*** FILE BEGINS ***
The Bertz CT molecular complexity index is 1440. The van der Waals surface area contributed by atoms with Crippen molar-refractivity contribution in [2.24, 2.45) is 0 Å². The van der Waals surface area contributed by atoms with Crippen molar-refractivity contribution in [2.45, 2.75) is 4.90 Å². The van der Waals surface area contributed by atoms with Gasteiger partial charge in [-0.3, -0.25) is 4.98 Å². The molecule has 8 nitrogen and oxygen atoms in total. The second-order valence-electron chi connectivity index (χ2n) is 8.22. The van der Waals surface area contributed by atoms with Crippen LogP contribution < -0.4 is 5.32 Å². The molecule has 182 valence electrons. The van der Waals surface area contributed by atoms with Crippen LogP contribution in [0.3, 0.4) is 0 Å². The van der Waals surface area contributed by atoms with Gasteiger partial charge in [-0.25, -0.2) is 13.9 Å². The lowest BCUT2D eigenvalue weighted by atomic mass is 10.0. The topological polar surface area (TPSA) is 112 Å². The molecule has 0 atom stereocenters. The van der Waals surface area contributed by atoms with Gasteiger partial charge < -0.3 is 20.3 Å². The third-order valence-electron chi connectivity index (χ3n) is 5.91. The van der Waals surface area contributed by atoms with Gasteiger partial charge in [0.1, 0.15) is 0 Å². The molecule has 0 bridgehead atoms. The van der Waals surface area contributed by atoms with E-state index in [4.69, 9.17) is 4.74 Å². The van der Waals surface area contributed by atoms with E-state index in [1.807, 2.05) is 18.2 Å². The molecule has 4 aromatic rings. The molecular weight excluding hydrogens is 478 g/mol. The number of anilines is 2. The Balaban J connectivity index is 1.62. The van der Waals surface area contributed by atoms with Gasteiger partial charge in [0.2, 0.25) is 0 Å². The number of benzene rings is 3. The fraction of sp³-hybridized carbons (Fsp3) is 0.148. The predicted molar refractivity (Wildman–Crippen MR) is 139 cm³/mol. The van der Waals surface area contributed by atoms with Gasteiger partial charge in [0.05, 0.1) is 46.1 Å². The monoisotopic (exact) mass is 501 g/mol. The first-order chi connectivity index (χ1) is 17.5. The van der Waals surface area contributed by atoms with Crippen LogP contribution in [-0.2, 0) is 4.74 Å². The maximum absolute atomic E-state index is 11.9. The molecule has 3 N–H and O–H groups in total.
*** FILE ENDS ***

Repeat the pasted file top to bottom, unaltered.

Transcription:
The Bertz CT molecular complexity index is 1440. The van der Waals surface area contributed by atoms with Crippen molar-refractivity contribution in [2.24, 2.45) is 0 Å². The van der Waals surface area contributed by atoms with Crippen molar-refractivity contribution in [2.45, 2.75) is 4.90 Å². The van der Waals surface area contributed by atoms with Gasteiger partial charge in [-0.3, -0.25) is 4.98 Å². The molecule has 8 nitrogen and oxygen atoms in total. The second-order valence-electron chi connectivity index (χ2n) is 8.22. The van der Waals surface area contributed by atoms with Crippen LogP contribution < -0.4 is 5.32 Å². The molecule has 182 valence electrons. The van der Waals surface area contributed by atoms with Crippen LogP contribution in [0.3, 0.4) is 0 Å². The van der Waals surface area contributed by atoms with Gasteiger partial charge in [-0.25, -0.2) is 13.9 Å². The lowest BCUT2D eigenvalue weighted by atomic mass is 10.0. The topological polar surface area (TPSA) is 112 Å². The molecule has 0 atom stereocenters. The van der Waals surface area contributed by atoms with Gasteiger partial charge < -0.3 is 20.3 Å². The third-order valence-electron chi connectivity index (χ3n) is 5.91. The van der Waals surface area contributed by atoms with Gasteiger partial charge in [0.1, 0.15) is 0 Å². The molecule has 0 bridgehead atoms. The van der Waals surface area contributed by atoms with E-state index in [4.69, 9.17) is 4.74 Å². The van der Waals surface area contributed by atoms with E-state index in [1.807, 2.05) is 18.2 Å². The molecule has 4 aromatic rings. The molecular weight excluding hydrogens is 478 g/mol. The number of anilines is 2. The Balaban J connectivity index is 1.62. The van der Waals surface area contributed by atoms with Gasteiger partial charge in [0.2, 0.25) is 0 Å². The number of benzene rings is 3. The fraction of sp³-hybridized carbons (Fsp3) is 0.148. The predicted molar refractivity (Wildman–Crippen MR) is 139 cm³/mol. The van der Waals surface area contributed by atoms with Gasteiger partial charge in [0.05, 0.1) is 46.1 Å². The monoisotopic (exact) mass is 501 g/mol. The first-order chi connectivity index (χ1) is 17.5. The van der Waals surface area contributed by atoms with Crippen LogP contribution in [-0.2, 0) is 4.74 Å². The maximum absolute atomic E-state index is 11.9. The molecule has 3 N–H and O–H groups in total.